Corsair Obsidian 450D Case Reviewby E. Fylladitakis on April 4, 2014 6:00 AM EST
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Corsair Obsidian 450D Interior
The Obsidian 450D is entirely black and that includes every part of the interior, with the sole exception being the grey blades of the cooling fans. Mechanically, the Obsidian 450D is well designed for a case this size; most of the support depends on the motherboard tray, which is attached to the front panel via the 5.25" drive cage and a second support brace near the bottom of the case. A little flex is expected on the heavily perforated rear panel but there's nothing out of the ordinary.
The size of the motherboard tray is typical, designed to hold a full ATX motherboard. A huge opening assures the easy installation of most CPU coolers without the need to remove the motherboard from the case. Of course, smaller motherboards (Micro-ATX and Mini-ITX) can also be installed in the Obsidian 450D. Mini-ATX and narrow ATX motherboards will fit as well, but their right side will be far away from the cable hole openings and they will not cover the CPU cooler opening entirely. The clearance between the motherboard tray and the top panel is good, ensuring that liquid cooling radiators will fit; however, we strongly suggest sticking with <40mm thick radiator designs; otherwise the installation of the radiator can be obstructed by motherboard components.
It is possible to use a PSU of virtually any length with the Obsidian 450D. However, if you want to use the optional bottom intake, you need to stick with units that are 160mm long or shorter. In the case that you want to install a liquid cooling radiator there, we strongly suggest selecting a PSU that has the cable opening and/or modular connectors high up on the casing, as otherwise they might obstruct the installation of the radiator.
A single cage for up to three disk drives comes installed in the Obsidian 450D from the factory floor, with the option to add a second cage if necessary. The second cage is not included and has to be purchased separately. Each cage has three plastic trays, for the installation of an equal number of drives. Each tray can hold one 3.5" or 2.5" drive. 3.5" drives are secured by simply flexing the tray to make the metallic studs go into the screw holes of the drive, but screws are necessary for the installation of 2.5" drives. The cage itself is removable and can be installed near the bottom of the case, as pictured, or below the 5.25" drives cage. If you have plans on installing a radiator or fan at the bottom of the Obsidian 450D, the plastic frame that the drive cage sits on will have to be removed as well; this is done by removing four screws from the bottom of the case.
As is typical with all well-designed tower cases, there is ample clearance (21.3 mm from the tray to the side panel) behind the motherboard tray for the routing of cables. Corsair cleverly took advantage of that clearance and installed two additional 2.5" drive slots behind the motherboard tray. The slots are extremely easy to use; all it takes is to push a 2.5" HDD or SSD in the slot and it locks the drive into place.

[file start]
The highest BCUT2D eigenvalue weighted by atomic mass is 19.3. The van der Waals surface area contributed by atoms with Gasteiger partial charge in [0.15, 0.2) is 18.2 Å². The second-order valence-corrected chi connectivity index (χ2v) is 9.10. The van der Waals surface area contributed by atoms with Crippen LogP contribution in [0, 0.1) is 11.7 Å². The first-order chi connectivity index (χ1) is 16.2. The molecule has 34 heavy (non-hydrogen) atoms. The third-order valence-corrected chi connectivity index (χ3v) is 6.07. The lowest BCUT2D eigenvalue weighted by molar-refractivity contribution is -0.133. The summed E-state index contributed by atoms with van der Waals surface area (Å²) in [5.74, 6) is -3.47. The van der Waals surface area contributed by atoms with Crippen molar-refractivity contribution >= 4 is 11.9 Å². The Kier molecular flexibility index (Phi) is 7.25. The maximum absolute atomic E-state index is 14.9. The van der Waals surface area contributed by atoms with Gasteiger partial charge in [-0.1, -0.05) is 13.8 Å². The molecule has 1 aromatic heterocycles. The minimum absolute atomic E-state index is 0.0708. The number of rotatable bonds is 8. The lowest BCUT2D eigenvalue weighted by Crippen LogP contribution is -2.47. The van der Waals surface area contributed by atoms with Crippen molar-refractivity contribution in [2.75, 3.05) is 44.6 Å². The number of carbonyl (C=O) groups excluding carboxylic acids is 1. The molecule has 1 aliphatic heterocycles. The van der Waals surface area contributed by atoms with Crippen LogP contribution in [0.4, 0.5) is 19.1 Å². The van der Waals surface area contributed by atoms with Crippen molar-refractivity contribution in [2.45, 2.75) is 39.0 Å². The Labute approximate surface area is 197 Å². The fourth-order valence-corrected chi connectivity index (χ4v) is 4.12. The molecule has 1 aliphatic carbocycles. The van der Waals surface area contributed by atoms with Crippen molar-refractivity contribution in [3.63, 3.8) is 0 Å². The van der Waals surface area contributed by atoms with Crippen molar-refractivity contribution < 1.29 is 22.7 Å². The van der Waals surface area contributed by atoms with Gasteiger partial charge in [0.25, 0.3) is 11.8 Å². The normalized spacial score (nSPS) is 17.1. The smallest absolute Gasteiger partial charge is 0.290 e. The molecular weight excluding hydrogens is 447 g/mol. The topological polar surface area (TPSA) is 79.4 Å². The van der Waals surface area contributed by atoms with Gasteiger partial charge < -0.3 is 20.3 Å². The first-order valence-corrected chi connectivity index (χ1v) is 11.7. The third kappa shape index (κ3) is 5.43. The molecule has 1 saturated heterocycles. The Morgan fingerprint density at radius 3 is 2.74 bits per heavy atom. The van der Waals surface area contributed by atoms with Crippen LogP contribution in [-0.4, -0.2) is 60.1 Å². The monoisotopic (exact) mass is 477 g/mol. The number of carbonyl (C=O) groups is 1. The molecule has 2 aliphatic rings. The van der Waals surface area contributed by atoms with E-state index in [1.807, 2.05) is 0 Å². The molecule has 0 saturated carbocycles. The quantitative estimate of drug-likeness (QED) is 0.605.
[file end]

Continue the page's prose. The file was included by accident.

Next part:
Black cables and parts are easily hidden inside an all-black chassis; therefore, for visual clarity, we are using an AX760i PSU with a red cable pack and white SATA cables for our pictures. Building a system inside the Obsidian 450D is a nice experience, with most of the time required being for the routing of the cables. There are no sharp and or dangerous points about the Obsidian 450D that we could locate during our experience with it.
As exhibited in the pictures of our test build, the cables can be easily routed behind the motherboard tray and emerge from a grommet near their destination. For the CPU EPS 12V connector, Corsair positioned a small opening at the top left side of the motherboard tray. A graphics card of virtually any length can fit in the first PCI Express slot of the motherboard but it would be wise to stick with cards shorter than 260mm (10.1 in) for the other slots -- unless the drive cage is removed, in which case any card will fit. Most of the time required to build a system inside the Obsidian 450D will most likely be for the routing of the cables, which can make a bit of a mess behind the motherboard tray as there are very few cable tie mounting points. The 2.5" drive slots reduce the space available for the cables but they can be removed entirely if necessary.
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Larry Endomorph - Friday, April 4, 2014 - linkNice review. But, ...
Your line charts are useless for color blind people.
Add tick marks to the lines. Something like this:
E.Fyll - Friday, April 4, 2014 - linkI am sorry, I cannot simply do that, the data points are far too many. I will see if I can do something about it though.
Larry Endomorph - Friday, April 4, 2014 - linkThanks.
The_Assimilator - Friday, April 4, 2014 - linkSooo... it's basically a Fractal Design Arc Midi R2, with fewer hard drive trays and hard drive cage positioning options, more plastic, and a slightly different look... and the Arc Midi is $20 cheaper.
The_Assimilator - Friday, April 4, 2014 - linkOh... and the Arc Midi comes with a built-in 3-channel fan controller. Try harder, Corsair.
NeatOman - Friday, April 4, 2014 - linkI like my Lian-Li PC-7HXW better, i picked it up for $90. I just inverted the side window.. it was very ugly on the outside IMO
EnzoFX - Friday, April 4, 2014 - linkThe proportion to cases that are useless to me, to ones I would consider for future builds here at Anandtech is retarded. How about more ITX cases?
Razorbak86 - Friday, April 4, 2014 - link"Retarded"? Seriously? Are you 12 years old?
The_Assimilator - Saturday, April 5, 2014 - linkHow about: no.
FriendlyUser - Saturday, April 5, 2014 - linkYou live in a closet and can't afford the space for a midi tower?